peer2peer file transfer via dead drops

Then, one bright spark had the idea of automating the local file-transfer process.  ‘Cause who wanted to batch up their viewings, when they could be getting the latest eps hours after screening, without having to wait for John-Bob Smith to rock up from Springvale with the latest ep of Lost.  This bright spark, in one anonymous post on a Lost fan-site thread full of aussies bitching about being spoilered, pointed out how easy it would be to establish a public dead-drop file-transfer system.  All it required was a friendly host computer with plenty of storage, a webserver and an open wifi connection, or even simpler, just a $20 bluetooth doongle.  The post signed off with two mutated symbols – one a incorporating the Wifi logo, the other the Bluetooth logo.  And within a few weeks, keen eyes detected these symbols graffiti’ed at various public places around the Melbourne CBD.  And people fired up their smartphones and laptops and started leaving what they downloaded the night before on their way to Uni or Work, and grabbing fresh content on their way home.  Then someone left a document with a URL for a bulletin-board at all the deaddrops, with advice on how to post anonymously to it, so people wouldn’t have to double up on their downloads.

That’s from my unfinished, untitled novel-in-progress written for NaNoWriMo in 2007.  I couldn’t even bare to look at it again until a few months ago.  I summoned my courage, paged through it and decided it wasn’t horrible.  Sent it to lizbt for a second opinion.  She told me to finish it.  That was originally the plan for my holiday in Cairns, except I ended up writing about Zero History instead.  Still, I’m hoping to have enough time and mental space (my brain keeps clogging up with ideas that say execute-or-die) to finish the first draft finally this Summer.  And what is giving me a kick-in-pants to do just that?  Reading this today:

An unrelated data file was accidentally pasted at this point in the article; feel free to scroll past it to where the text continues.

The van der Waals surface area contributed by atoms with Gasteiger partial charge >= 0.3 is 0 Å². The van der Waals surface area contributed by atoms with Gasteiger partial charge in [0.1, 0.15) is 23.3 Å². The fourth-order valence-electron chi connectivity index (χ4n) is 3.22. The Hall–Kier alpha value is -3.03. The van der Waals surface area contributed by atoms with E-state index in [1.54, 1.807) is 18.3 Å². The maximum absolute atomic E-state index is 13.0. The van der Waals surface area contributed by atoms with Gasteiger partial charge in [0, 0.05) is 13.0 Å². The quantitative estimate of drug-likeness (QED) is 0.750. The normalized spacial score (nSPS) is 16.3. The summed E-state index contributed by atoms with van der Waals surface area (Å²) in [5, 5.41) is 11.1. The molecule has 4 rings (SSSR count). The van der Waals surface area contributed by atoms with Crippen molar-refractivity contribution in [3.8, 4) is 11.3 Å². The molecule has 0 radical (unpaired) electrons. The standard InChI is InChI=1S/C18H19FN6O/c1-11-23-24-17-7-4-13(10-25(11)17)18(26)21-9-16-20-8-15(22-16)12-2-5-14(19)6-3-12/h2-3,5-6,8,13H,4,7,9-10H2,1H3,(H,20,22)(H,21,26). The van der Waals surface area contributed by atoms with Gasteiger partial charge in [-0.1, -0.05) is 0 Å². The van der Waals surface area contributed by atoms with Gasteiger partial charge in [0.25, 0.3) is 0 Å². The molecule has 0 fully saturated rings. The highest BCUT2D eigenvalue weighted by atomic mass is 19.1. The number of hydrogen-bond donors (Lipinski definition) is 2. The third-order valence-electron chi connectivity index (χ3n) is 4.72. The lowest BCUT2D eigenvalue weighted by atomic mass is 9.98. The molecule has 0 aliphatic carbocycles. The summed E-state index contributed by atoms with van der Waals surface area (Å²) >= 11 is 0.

‘Dead Drops’ is an anonymous, offline, peer to peer file-sharing network in public space. I am ‘injecting’ USB flash drives into walls, buildings and curbs accessable to anybody in public space. You are invited to go to these places (so far 5 in NYC) to drop or find files on a dead drop. Plug your laptop to a wall, house or pole to share your files and date. Each dead drop contains a readme.txt file explaining the project.

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